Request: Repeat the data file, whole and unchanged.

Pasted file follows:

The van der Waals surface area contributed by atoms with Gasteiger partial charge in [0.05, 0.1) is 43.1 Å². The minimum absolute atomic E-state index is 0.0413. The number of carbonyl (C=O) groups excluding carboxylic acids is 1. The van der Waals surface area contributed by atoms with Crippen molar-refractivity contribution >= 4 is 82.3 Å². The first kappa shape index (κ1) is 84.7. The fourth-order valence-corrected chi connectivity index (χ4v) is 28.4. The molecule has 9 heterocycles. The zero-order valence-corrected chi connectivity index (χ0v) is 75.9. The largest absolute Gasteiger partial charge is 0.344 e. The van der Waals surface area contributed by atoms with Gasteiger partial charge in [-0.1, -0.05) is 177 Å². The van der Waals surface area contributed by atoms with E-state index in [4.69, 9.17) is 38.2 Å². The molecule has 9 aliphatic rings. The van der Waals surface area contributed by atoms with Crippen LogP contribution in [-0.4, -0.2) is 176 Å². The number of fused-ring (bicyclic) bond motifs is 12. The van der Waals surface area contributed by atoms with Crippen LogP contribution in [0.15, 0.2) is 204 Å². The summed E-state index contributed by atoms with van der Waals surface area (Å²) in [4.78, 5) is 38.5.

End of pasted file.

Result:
The van der Waals surface area contributed by atoms with Gasteiger partial charge in [0.05, 0.1) is 43.1 Å². The minimum absolute atomic E-state index is 0.0413. The number of carbonyl (C=O) groups excluding carboxylic acids is 1. The van der Waals surface area contributed by atoms with Crippen molar-refractivity contribution >= 4 is 82.3 Å². The first kappa shape index (κ1) is 84.7. The fourth-order valence-corrected chi connectivity index (χ4v) is 28.4. The molecule has 9 heterocycles. The zero-order valence-corrected chi connectivity index (χ0v) is 75.9. The largest absolute Gasteiger partial charge is 0.344 e. The van der Waals surface area contributed by atoms with Gasteiger partial charge in [-0.1, -0.05) is 177 Å². The van der Waals surface area contributed by atoms with E-state index in [4.69, 9.17) is 38.2 Å². The molecule has 9 aliphatic rings. The van der Waals surface area contributed by atoms with Crippen LogP contribution in [-0.4, -0.2) is 176 Å². The number of fused-ring (bicyclic) bond motifs is 12. The van der Waals surface area contributed by atoms with Crippen LogP contribution in [0.15, 0.2) is 204 Å². The summed E-state index contributed by atoms with van der Waals surface area (Å²) in [4.78, 5) is 38.5.